ASPIRE is designed to help families and friends plan for a good life in the community now as well as the foundations of a more secure future. Successful experiences and resources can be shared, to help families to develop the potential in particular situations.
Meeting with interested families, ASPIRE consultant Jan Cooper has learned of several common concerns. One is a wish for a planning process to help to understand options and choices to help them to give heir daughter or son the best possible life now and a more secure future. Families also say they want to have more social contact with others in similar situations.
Responding to these concerns, ASPIRE offers:
How Can PATH Help?
A PATH event can help the family and friends of a vulnerable person to think and plan about their situation, both its challenges and its potentials. It is usually led by a pair of trained facilitators--one who draws out the thoughts of everyone present while the other records these in images.
A PATH event can help us, for a few hours, to raise our sights above the everyday minutiae, barriers and challenges. It can also give a voice (however this can be done) to our daughter or son who is the focus person. Through PATH, it is possible to think and dream beyond the constraints of systems and agencies.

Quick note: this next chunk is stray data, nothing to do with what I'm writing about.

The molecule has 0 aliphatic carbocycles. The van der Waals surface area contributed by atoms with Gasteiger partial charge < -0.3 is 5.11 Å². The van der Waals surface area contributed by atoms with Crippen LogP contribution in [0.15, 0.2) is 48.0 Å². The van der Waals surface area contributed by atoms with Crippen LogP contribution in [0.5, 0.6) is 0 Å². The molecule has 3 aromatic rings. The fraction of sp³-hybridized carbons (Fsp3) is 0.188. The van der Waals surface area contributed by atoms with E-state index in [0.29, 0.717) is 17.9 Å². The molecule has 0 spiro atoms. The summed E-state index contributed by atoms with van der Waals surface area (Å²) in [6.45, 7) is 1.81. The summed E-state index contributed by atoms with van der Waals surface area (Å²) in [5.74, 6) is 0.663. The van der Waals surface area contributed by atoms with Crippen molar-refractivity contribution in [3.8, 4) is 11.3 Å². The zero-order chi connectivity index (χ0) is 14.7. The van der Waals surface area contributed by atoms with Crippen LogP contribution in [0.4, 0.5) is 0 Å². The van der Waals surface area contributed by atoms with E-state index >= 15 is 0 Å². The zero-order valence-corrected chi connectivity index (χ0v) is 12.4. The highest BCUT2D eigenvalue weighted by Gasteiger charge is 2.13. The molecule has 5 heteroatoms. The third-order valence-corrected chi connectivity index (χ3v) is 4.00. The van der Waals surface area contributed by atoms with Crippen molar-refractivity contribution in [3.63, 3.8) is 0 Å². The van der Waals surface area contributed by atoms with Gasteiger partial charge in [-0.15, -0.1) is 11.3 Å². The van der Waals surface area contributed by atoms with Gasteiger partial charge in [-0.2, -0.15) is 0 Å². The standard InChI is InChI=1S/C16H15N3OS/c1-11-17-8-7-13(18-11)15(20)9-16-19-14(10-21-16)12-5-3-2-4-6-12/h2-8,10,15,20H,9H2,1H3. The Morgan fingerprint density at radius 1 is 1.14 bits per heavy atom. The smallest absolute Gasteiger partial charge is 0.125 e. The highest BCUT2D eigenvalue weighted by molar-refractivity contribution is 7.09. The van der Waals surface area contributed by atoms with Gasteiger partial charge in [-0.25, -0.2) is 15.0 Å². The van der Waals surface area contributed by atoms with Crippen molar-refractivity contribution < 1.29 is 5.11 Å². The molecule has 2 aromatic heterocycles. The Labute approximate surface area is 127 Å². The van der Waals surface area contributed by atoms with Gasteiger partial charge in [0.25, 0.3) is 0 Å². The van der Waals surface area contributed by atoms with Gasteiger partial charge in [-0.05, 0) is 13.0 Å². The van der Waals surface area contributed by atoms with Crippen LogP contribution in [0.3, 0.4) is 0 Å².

Some PATH events may chart a person's life well into the future. Some may be for more immediate purposes.
“PATH is a person-centered-planning tool--a process to define strategies for aligning and increasing the energy available to make progress on complex problems. It is a way for a person and members of their support circle to affirm the values that guide them; vividly depict their vision; feel the tension between their vision and their current reality; identify the people to enroll in making progress; specify the ways they will build the skills, knowledge and stamina necessary for the work; sketch strategies that will move them toward their vision; and define exactly who will take responsibility for which immediate next steps.” (O’Brien & O’Brien, 1998).
PATH was designed and developed by Jack Pearpoint, John O’Brien and Marsha Forest beginning in 1991. ASPIRE is fortunate to have as facilitators, Beth Hancox and Jan Cooper, who have been trained by Jack Pearpoint and associates at the Marsha Forest Centre for Inclusion-Family-Community in Toronto.
How to take
Families already linked with ASPIRE have first choice. The PATH workshop is free but you need to register.
Please call Elizabeth Bloomfield at (519) 823-9232
or email@example.com immediately,
to reserve places at the PATH workshop, to request a consultation with